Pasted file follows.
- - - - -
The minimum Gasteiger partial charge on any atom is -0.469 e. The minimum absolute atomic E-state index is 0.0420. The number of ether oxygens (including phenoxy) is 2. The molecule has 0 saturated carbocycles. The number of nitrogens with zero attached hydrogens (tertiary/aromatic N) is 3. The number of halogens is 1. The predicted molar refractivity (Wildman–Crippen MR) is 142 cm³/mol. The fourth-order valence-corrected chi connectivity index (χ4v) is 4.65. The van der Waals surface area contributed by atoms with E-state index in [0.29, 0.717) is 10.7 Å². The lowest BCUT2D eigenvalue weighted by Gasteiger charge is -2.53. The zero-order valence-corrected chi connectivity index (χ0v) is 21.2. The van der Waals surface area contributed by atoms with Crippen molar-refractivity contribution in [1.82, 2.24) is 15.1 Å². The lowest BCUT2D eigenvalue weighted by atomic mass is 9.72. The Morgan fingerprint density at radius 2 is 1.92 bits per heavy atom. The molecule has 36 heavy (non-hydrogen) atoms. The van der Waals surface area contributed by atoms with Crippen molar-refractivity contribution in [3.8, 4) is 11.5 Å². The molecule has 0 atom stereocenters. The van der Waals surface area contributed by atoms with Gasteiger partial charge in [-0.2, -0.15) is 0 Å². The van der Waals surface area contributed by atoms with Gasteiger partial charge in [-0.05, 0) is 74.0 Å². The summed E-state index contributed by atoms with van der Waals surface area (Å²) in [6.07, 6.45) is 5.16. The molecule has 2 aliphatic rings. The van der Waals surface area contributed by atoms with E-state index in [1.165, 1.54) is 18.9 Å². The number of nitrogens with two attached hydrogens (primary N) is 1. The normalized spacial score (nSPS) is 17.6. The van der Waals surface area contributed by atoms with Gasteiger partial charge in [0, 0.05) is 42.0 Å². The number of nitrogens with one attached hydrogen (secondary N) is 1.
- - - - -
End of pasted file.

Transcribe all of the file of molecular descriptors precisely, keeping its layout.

The minimum Gasteiger partial charge on any atom is -0.469 e. The minimum absolute atomic E-state index is 0.0420. The number of ether oxygens (including phenoxy) is 2. The molecule has 0 saturated carbocycles. The number of nitrogens with zero attached hydrogens (tertiary/aromatic N) is 3. The number of halogens is 1. The predicted molar refractivity (Wildman–Crippen MR) is 142 cm³/mol. The fourth-order valence-corrected chi connectivity index (χ4v) is 4.65. The van der Waals surface area contributed by atoms with E-state index in [0.29, 0.717) is 10.7 Å². The lowest BCUT2D eigenvalue weighted by Gasteiger charge is -2.53. The zero-order valence-corrected chi connectivity index (χ0v) is 21.2. The van der Waals surface area contributed by atoms with Crippen molar-refractivity contribution in [1.82, 2.24) is 15.1 Å². The lowest BCUT2D eigenvalue weighted by atomic mass is 9.72. The Morgan fingerprint density at radius 2 is 1.92 bits per heavy atom. The molecule has 36 heavy (non-hydrogen) atoms. The van der Waals surface area contributed by atoms with Crippen molar-refractivity contribution in [3.8, 4) is 11.5 Å². The molecule has 0 atom stereocenters. The van der Waals surface area contributed by atoms with Gasteiger partial charge in [-0.2, -0.15) is 0 Å². The van der Waals surface area contributed by atoms with Gasteiger partial charge in [-0.05, 0) is 74.0 Å². The summed E-state index contributed by atoms with van der Waals surface area (Å²) in [6.07, 6.45) is 5.16. The molecule has 2 aliphatic rings. The van der Waals surface area contributed by atoms with E-state index in [1.165, 1.54) is 18.9 Å². The number of nitrogens with two attached hydrogens (primary N) is 1. The normalized spacial score (nSPS) is 17.6. The van der Waals surface area contributed by atoms with Gasteiger partial charge in [0, 0.05) is 42.0 Å². The number of nitrogens with one attached hydrogen (secondary N) is 1.